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Alternate Syntax for PHP Control Structures

November 17, 2005 | PHP Scripting

I posted a link to this in my links section but get excited about it every time I use it, so I have to post a blurb on it here just in case any PHP geeks that read this didn’t click the link.

Its cool, dammit! Really, it is. No more curley braces for if, while, for, foreach, and switch statements!

C’mon – I know you’re interested.

So we’re all used to writing:

if($this == $that) {
    // do this
}
else {
    // do that
}

That in and of itself isn’t too bad. But when we get into this:

if($this == $that) {
    if($this > 1) {
        // do other
    }
    elseif($this =< 1) {
        // wat?
    }
    else {
        // more
    }
}
else
{
    if($that != 0) {
        // do that
    }
    elseif($that > 0) {
        if($that < 10) {
            // whoa
        }
    }
    else {
        // panic
    }
}

it can get a bit hairy matching up all those braces.

I don’t know when this was added, but PHP has an alternate syntax for controlling these statements that eliminates the curley brace.

if($this == $that):
    // do this
endif;

We’re able to eliminate matching curley braces with an easier to find ‘endif;’ statement. Now longer and deeply embedded statements get easier to make sure they’re closed. For example:

if($this == $that):
    if($this > 1):
        // do other
    elseif($this =< 1):
        // wat?
    else:
        // more
    endif;
else:
    if($that != 0):
        // do that
    elseif($that > 0):
        if($that < 10):
            // whoa
        endif;
    else:
        // panic
    endif;
endif;

Like I said, I don’t know when this was first introduced but I’ve never seen it taught in a book. The lowest version of PHP I currently work with is PHP 4.3.11 and it works fine. I suggest you give it a look see on your version (if older than that) to see if you can use it… I have no reason to think that you wouldn’t since there is no version caveat on the php page that explains using this but we all know to check first before depending on something, right? right?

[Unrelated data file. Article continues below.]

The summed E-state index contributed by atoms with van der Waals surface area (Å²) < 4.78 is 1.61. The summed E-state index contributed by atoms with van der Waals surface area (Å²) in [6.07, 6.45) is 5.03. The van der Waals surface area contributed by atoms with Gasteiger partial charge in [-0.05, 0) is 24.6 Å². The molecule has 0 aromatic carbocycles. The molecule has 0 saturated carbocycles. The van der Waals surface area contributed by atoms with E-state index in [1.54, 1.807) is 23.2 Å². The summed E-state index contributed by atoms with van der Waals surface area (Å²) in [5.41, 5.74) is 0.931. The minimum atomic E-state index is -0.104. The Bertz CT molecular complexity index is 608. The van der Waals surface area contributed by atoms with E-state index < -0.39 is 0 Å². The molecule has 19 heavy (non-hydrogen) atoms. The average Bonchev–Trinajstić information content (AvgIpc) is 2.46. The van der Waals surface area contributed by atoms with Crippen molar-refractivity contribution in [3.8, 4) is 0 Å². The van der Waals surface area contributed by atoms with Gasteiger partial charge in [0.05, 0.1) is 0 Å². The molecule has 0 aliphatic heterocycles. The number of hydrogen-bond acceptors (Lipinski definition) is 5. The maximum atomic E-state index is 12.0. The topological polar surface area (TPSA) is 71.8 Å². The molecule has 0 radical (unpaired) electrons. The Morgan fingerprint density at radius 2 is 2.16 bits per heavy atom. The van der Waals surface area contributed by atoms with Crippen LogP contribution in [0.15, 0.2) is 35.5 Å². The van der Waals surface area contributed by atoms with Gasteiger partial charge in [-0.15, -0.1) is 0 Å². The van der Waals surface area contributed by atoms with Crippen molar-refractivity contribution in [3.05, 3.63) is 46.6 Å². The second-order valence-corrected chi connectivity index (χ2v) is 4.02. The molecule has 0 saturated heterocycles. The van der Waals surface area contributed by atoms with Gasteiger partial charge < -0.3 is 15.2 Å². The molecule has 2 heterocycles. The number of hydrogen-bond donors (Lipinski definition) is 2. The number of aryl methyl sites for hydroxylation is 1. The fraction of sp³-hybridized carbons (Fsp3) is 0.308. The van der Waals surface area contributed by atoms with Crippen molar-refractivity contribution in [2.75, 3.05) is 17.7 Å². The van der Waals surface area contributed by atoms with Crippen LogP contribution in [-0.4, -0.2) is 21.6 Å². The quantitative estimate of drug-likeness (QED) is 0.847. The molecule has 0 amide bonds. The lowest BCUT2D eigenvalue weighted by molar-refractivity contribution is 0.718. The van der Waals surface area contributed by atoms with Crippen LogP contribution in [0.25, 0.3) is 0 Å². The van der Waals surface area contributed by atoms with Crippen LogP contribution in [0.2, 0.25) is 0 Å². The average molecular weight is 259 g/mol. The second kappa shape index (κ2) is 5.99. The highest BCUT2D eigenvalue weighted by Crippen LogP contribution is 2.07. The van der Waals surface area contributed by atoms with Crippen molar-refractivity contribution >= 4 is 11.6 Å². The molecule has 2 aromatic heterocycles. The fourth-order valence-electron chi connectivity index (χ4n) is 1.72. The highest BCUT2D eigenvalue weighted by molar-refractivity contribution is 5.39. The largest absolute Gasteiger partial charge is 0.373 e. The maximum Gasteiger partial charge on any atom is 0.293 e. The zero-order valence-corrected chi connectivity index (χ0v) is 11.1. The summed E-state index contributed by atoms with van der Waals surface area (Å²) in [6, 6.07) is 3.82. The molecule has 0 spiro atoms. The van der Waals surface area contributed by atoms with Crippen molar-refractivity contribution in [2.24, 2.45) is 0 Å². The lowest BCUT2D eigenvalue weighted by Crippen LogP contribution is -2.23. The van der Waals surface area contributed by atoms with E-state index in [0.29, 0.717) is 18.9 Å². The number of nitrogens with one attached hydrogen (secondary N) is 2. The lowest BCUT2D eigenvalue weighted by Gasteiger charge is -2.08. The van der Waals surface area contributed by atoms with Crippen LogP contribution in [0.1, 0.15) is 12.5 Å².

So, hopefully this has been useful to ya, I know it has been for me!

5 Responses

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  • It seems Ruby has a similar option:

    Net::HTTP.start(url.host, url.port) { |http|

    results = http.post(url.path, data)

    puts results.body

    }

    can be

    Net::HTTP.start(url.host, url.port) do |http|

    results = http.post(url.path, data)

    puts results.body

    end

    looking at a bundle of ‘ends’ might be easier to follow than curly braces.

    James Badger, November 30, 2005 1:58 pm | permalink

  • Heh, beats using replace to count the number of braces to see if they match. Although having really good indenting in your editor of choice helps too.

    James Badger, November 19, 2005 6:43 pm | permalink

  • Really dude WHATS UP.

    Randy S. LIttle, November 29, 2005 9:48 am | permalink

  • I like curly braces better, I find them easier, but it’s cool to know that this other way exists. Nice find!

    Max, November 17, 2005 6:52 pm | permalink

  • This syntax is used quite a bit in WordPress’ default templates (and I believe elsewhere), and has been for a while. Get with it. 😛

    Joey B., November 17, 2005 2:41 pm | permalink

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